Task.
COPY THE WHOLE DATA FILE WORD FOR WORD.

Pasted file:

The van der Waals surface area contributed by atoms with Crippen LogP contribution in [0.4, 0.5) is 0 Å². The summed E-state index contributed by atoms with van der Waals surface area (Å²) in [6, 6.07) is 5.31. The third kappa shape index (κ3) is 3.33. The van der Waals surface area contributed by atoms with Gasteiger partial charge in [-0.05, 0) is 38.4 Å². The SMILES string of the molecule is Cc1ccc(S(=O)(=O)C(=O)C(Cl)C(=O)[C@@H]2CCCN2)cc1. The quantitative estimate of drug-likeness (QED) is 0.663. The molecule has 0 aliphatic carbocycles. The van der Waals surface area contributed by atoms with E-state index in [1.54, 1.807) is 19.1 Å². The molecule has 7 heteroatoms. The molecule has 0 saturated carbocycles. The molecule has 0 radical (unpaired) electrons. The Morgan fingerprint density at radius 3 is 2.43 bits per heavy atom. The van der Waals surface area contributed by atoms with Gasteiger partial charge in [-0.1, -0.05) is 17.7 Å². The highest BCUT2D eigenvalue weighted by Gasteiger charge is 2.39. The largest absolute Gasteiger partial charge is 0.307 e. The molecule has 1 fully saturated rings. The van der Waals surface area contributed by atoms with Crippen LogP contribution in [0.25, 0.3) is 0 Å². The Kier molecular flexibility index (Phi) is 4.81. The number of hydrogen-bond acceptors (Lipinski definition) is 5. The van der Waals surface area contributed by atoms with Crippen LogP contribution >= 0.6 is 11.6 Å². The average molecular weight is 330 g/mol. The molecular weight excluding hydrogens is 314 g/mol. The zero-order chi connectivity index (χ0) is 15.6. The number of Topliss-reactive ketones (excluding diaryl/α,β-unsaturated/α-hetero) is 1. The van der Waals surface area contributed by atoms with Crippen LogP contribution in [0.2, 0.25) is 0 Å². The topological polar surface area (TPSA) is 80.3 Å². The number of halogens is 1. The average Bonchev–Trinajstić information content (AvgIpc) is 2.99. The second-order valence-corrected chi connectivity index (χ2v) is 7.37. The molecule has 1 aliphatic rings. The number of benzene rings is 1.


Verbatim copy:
The van der Waals surface area contributed by atoms with Crippen LogP contribution in [0.4, 0.5) is 0 Å². The summed E-state index contributed by atoms with van der Waals surface area (Å²) in [6, 6.07) is 5.31. The third kappa shape index (κ3) is 3.33. The van der Waals surface area contributed by atoms with Gasteiger partial charge in [-0.05, 0) is 38.4 Å². The SMILES string of the molecule is Cc1ccc(S(=O)(=O)C(=O)C(Cl)C(=O)[C@@H]2CCCN2)cc1. The quantitative estimate of drug-likeness (QED) is 0.663. The molecule has 0 aliphatic carbocycles. The van der Waals surface area contributed by atoms with E-state index in [1.54, 1.807) is 19.1 Å². The molecule has 7 heteroatoms. The molecule has 0 saturated carbocycles. The molecule has 0 radical (unpaired) electrons. The Morgan fingerprint density at radius 3 is 2.43 bits per heavy atom. The van der Waals surface area contributed by atoms with Gasteiger partial charge in [-0.1, -0.05) is 17.7 Å². The highest BCUT2D eigenvalue weighted by Gasteiger charge is 2.39. The largest absolute Gasteiger partial charge is 0.307 e. The molecule has 1 fully saturated rings. The van der Waals surface area contributed by atoms with Crippen LogP contribution in [0.25, 0.3) is 0 Å². The Kier molecular flexibility index (Phi) is 4.81. The number of hydrogen-bond acceptors (Lipinski definition) is 5. The van der Waals surface area contributed by atoms with Crippen LogP contribution >= 0.6 is 11.6 Å². The average molecular weight is 330 g/mol. The molecular weight excluding hydrogens is 314 g/mol. The zero-order chi connectivity index (χ0) is 15.6. The number of Topliss-reactive ketones (excluding diaryl/α,β-unsaturated/α-hetero) is 1. The van der Waals surface area contributed by atoms with Crippen LogP contribution in [0.2, 0.25) is 0 Å². The topological polar surface area (TPSA) is 80.3 Å². The number of halogens is 1. The average Bonchev–Trinajstić information content (AvgIpc) is 2.99. The second-order valence-corrected chi connectivity index (χ2v) is 7.37. The molecule has 1 aliphatic rings. The number of benzene rings is 1.